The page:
Positive move to discourage speculators in cars

Sep 16 - 22, 2002



In order to meet rising demand the automobile industry has considerably increased its production capacity. According to Indus Motors, it has already brought forward its delivery date by six months for its latest model of Corolla. Other car manufacturers are also following suit.

Recently in order to discourage 'speculators', the government has made registration in the name of car booker mandatory, which would not be transferred before six months. "Whoever purchases the car, it will be registered on his name and he cannot transfer it for six months," announced Commerce and Industries Minister Abdul Razak Dawood.

In future, Razak said, if anybody books a car, he must give identity card number to the dealer so that the car must be registered in his real name.

He also announced that delivery time has been reduced from 90 days to 60 days, after which car manufacturers would pay mark up to the booker at the prevailing rate of State Bank of Pakistan (SBP).

Production by OEMs has also increased a brief overview of marques is as follows:

TOYOTA: When Toyota introduced new model in December, its production was only 62 cars in January, 52 in February, 700 in April, 625 in May, 786 in June, 799 in July and it is expected 900 units would be produced in August.

SUZUKI: The production of Suzuki Mehran was 651 in July and its target for August was 1100 while it would further increase production in September.

HONDA CIVIC: The production of Honda Civic was 575 cars in July.

Overall the production and sales of locally assembled cars soared by 42 per cent and 21 per cent, respectively, during the first month of the current financial year over the corresponding month of the last fiscal.

A total of 3,991 units of cars were rolled out in July 2002, as compared to 2,794 units in the same month last year. Sales in July 2002 flared up to 3,691 units as against 3,044 units in the same month of 2001, according to figures given by Pakistan Automotive Manufacturers Association (PAMA).

One myth prevailing is that carmakers are charging premiums for deliveries. The issue of premiums has emerged due to car bookings made by unauthorized dealers and investors/speculators who then sell these cars charging the extra amount from those buyers who are in a hurry to obtain the vehicles. Another myth is that the automobile industry is not equipped to deal with the rapidly increasing demand for cars.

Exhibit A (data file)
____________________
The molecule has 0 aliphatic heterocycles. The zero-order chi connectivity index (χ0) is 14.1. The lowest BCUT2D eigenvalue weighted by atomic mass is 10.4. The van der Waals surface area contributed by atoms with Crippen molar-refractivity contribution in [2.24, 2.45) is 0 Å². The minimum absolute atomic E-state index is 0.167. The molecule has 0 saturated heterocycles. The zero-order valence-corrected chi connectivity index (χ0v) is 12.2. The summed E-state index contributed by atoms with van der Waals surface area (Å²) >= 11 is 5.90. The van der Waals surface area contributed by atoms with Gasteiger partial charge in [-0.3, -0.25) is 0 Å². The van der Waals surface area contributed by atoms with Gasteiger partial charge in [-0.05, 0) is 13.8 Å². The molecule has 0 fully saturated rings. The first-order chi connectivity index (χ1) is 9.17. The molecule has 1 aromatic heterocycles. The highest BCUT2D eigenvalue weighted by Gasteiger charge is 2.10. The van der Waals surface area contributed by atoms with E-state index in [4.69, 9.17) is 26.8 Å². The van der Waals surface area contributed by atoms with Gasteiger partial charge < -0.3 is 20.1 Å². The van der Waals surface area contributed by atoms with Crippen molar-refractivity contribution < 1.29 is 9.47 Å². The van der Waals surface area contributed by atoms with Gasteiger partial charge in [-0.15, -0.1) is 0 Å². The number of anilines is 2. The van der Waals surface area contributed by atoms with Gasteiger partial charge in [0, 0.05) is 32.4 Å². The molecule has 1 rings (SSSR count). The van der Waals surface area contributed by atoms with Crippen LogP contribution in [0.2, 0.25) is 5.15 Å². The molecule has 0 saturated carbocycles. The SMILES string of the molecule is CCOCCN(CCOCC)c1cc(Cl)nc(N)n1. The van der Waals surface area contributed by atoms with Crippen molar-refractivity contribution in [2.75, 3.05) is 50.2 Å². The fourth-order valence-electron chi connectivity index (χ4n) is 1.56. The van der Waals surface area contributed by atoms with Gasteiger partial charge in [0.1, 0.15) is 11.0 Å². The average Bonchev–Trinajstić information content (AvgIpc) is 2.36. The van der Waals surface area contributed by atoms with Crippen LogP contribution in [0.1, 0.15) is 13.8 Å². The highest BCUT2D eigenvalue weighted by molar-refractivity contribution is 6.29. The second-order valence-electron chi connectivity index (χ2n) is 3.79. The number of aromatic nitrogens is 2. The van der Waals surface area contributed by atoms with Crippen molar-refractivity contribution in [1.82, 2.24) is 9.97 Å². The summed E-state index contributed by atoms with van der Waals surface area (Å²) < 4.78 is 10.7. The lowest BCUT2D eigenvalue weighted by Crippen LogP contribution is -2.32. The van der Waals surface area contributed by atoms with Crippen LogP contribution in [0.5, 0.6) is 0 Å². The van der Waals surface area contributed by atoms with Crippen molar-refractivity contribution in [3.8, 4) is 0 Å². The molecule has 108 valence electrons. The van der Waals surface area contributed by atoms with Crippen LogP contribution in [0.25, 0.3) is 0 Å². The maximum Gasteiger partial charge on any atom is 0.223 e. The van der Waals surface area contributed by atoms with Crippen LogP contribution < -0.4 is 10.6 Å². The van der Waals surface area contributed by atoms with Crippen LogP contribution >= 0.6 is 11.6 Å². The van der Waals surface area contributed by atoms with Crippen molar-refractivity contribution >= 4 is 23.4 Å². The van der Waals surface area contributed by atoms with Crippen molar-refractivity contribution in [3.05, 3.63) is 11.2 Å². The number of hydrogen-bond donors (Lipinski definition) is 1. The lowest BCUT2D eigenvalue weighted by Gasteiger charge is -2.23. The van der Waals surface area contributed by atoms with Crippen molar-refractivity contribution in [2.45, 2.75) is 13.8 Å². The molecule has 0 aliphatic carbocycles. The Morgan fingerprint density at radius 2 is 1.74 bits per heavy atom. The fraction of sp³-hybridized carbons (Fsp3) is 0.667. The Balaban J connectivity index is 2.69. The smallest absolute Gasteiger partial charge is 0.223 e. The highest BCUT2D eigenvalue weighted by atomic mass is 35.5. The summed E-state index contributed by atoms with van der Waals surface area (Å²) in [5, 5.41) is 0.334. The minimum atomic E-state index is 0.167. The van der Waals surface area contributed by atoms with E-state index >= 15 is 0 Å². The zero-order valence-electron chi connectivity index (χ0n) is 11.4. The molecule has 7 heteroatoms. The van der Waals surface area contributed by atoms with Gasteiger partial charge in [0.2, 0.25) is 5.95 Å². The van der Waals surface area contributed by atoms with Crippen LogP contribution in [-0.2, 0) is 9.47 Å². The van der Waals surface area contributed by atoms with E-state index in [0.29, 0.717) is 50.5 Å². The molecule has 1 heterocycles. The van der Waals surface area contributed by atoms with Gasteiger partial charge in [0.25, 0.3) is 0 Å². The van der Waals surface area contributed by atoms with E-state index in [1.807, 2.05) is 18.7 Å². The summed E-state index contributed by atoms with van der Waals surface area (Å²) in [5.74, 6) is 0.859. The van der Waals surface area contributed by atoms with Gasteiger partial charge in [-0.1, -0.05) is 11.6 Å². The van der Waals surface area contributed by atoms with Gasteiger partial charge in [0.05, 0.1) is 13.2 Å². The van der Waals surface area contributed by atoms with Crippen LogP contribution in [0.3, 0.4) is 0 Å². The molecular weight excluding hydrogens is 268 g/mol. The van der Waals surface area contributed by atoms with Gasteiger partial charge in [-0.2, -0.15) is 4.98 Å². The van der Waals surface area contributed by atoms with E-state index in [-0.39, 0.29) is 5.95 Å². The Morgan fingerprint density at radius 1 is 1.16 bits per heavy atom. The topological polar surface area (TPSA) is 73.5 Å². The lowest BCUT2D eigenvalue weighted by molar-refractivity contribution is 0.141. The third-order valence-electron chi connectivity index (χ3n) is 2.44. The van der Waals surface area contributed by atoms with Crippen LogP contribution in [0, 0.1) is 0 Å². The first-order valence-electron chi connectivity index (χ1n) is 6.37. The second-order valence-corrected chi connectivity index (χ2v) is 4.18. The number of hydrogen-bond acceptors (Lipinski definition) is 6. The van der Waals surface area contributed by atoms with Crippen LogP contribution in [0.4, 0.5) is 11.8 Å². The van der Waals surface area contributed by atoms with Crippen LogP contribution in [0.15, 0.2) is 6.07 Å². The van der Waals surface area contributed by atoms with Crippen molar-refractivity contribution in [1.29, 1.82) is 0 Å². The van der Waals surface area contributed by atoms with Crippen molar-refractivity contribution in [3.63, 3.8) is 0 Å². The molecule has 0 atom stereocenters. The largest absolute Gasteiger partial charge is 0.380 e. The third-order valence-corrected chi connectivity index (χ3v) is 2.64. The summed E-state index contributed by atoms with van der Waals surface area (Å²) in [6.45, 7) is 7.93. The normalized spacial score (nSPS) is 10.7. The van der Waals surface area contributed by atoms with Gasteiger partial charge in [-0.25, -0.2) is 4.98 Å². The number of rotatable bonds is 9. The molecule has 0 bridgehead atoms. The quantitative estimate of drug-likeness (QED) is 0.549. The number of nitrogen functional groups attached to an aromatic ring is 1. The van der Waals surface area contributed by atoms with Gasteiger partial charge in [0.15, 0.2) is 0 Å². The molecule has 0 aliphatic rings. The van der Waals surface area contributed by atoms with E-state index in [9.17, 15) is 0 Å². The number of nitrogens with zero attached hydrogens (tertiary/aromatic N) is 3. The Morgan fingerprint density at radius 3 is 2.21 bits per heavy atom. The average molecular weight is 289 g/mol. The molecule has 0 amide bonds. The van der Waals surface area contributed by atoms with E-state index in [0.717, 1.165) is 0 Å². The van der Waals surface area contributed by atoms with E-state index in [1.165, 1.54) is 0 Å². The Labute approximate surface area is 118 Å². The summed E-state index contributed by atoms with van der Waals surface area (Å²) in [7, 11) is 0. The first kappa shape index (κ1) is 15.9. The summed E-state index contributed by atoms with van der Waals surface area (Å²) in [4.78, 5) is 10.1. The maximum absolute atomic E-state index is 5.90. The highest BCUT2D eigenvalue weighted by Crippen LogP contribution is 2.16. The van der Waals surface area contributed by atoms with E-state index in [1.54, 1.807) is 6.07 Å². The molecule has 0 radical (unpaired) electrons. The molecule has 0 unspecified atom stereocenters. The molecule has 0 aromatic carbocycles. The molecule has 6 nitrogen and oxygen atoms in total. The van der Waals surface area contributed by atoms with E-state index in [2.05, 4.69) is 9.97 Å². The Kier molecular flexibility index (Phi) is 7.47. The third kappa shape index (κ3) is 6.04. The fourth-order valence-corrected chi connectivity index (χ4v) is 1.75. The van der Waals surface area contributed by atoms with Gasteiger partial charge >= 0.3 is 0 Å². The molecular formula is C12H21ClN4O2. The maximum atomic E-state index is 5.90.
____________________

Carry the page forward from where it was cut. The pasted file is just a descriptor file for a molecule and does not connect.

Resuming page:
An objective analysis on the situation would reveal that following factors have resulted in this temporary increase in demand:

* The increase in the home remittances after the tragedy of September 11, 2001 has resulted in greater liquidity in the market at the same time profitable investment schemes are negligible therefore people started to invest cars.

* The ease in purchasing new cars due to car loans provided by banks.

In order to meet rising demand the automobile industry has considerably increased its production capacity. According to Indus Motors, it has already brought forward its delivery date by six months for its latest model of Corolla. Other car manufacturers are also following suit.

In spite of all the initiatives the auto industry has been taking all and sundry these days and have decided to make this sector their favourite punching bag. In turn various misperceptions are being voiced, which at times have no basis in reality.

For instance it has been opined that the domestic car engine technology lags years behind the world markets and that the people have not been allowed to accrue benefits of the new hybrid technology. The reality is that hybrid vehicles are twice as expensive than normal fuel vehicles. Government organizations or companies for tax benefit usually buy these types vehicles. Till date only 102,000 units have been sold in the most advanced countries like Japan, USA and those in Europe, which is a very small number. One can easily predict the fate of such products in Pakistan.

Another assertion has been that environmentally friendly engines, improved braking system, reducing noise, fitting collapsible steering wheels, safety steel bar in doors, over dash drive in special models, and fuel conservation apparatus appear hardly the concern of the car manufacturers in the country. Whereas in actuality Honda Civic offers ABS and Toyota Corolla 4-Wheel Disc brakes with stabilizer bars. Safety bars are available in almost all products ranging from 850cc Cuore to Civic and Corolla models. In addition, Corolla offers Air Bags for added safety as well as Jam Protection door windows, while over drive is and always has been available in Corolla A/Ts. In the context of fuel conservation Honda offers V-Tec engine while Corolla is equipped with the latest fuel-efficient Twin-Cam engine with ECT. EFI engines by design are meant to be fuel-efficient. Toyota Corolla and Honda Civic have NVH dampening material lined inside the car, which minimizes noise and vibration ensuring a comfortable, quite drive.